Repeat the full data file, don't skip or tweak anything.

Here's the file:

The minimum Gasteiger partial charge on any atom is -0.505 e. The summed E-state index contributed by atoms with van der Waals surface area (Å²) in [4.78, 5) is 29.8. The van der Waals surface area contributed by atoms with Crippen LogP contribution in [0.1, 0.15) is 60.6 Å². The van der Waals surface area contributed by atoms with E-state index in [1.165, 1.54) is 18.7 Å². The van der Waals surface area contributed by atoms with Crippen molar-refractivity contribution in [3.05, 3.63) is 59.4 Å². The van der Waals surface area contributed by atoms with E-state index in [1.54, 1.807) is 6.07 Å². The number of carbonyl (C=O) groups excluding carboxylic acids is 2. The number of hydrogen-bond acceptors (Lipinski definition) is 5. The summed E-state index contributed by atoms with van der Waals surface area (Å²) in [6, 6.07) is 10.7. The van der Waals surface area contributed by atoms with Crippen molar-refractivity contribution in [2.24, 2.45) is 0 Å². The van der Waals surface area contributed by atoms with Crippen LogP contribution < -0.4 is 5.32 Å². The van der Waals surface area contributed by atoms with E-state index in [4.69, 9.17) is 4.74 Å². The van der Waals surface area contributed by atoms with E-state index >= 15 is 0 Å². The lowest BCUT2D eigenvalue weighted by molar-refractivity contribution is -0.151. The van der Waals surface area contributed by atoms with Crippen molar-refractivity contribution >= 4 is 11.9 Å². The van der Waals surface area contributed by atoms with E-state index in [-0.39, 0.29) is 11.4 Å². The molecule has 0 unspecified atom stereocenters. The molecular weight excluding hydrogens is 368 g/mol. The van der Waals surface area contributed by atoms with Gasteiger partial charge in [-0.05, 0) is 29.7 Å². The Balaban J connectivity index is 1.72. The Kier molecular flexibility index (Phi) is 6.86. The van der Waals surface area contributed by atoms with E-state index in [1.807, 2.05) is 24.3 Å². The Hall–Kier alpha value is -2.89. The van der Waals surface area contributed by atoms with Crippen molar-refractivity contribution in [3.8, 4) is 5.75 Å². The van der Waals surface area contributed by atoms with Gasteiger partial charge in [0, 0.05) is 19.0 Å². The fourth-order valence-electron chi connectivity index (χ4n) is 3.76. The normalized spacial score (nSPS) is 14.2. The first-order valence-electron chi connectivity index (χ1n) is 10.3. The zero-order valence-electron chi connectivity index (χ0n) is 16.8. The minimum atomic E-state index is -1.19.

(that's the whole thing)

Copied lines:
The minimum Gasteiger partial charge on any atom is -0.505 e. The summed E-state index contributed by atoms with van der Waals surface area (Å²) in [4.78, 5) is 29.8. The van der Waals surface area contributed by atoms with Crippen LogP contribution in [0.1, 0.15) is 60.6 Å². The van der Waals surface area contributed by atoms with E-state index in [1.165, 1.54) is 18.7 Å². The van der Waals surface area contributed by atoms with Crippen molar-refractivity contribution in [3.05, 3.63) is 59.4 Å². The van der Waals surface area contributed by atoms with E-state index in [1.54, 1.807) is 6.07 Å². The number of carbonyl (C=O) groups excluding carboxylic acids is 2. The number of hydrogen-bond acceptors (Lipinski definition) is 5. The summed E-state index contributed by atoms with van der Waals surface area (Å²) in [6, 6.07) is 10.7. The van der Waals surface area contributed by atoms with Crippen molar-refractivity contribution in [2.24, 2.45) is 0 Å². The van der Waals surface area contributed by atoms with Crippen LogP contribution < -0.4 is 5.32 Å². The van der Waals surface area contributed by atoms with E-state index in [4.69, 9.17) is 4.74 Å². The van der Waals surface area contributed by atoms with E-state index >= 15 is 0 Å². The lowest BCUT2D eigenvalue weighted by molar-refractivity contribution is -0.151. The van der Waals surface area contributed by atoms with Crippen molar-refractivity contribution >= 4 is 11.9 Å². The van der Waals surface area contributed by atoms with E-state index in [-0.39, 0.29) is 11.4 Å². The molecule has 0 unspecified atom stereocenters. The molecular weight excluding hydrogens is 368 g/mol. The van der Waals surface area contributed by atoms with Gasteiger partial charge in [-0.05, 0) is 29.7 Å². The Balaban J connectivity index is 1.72. The Kier molecular flexibility index (Phi) is 6.86. The van der Waals surface area contributed by atoms with E-state index in [1.807, 2.05) is 24.3 Å². The Hall–Kier alpha value is -2.89. The van der Waals surface area contributed by atoms with Crippen molar-refractivity contribution in [3.8, 4) is 5.75 Å². The van der Waals surface area contributed by atoms with Gasteiger partial charge in [0, 0.05) is 19.0 Å². The fourth-order valence-electron chi connectivity index (χ4n) is 3.76. The normalized spacial score (nSPS) is 14.2. The first-order valence-electron chi connectivity index (χ1n) is 10.3. The zero-order valence-electron chi connectivity index (χ0n) is 16.8. The minimum atomic E-state index is -1.19.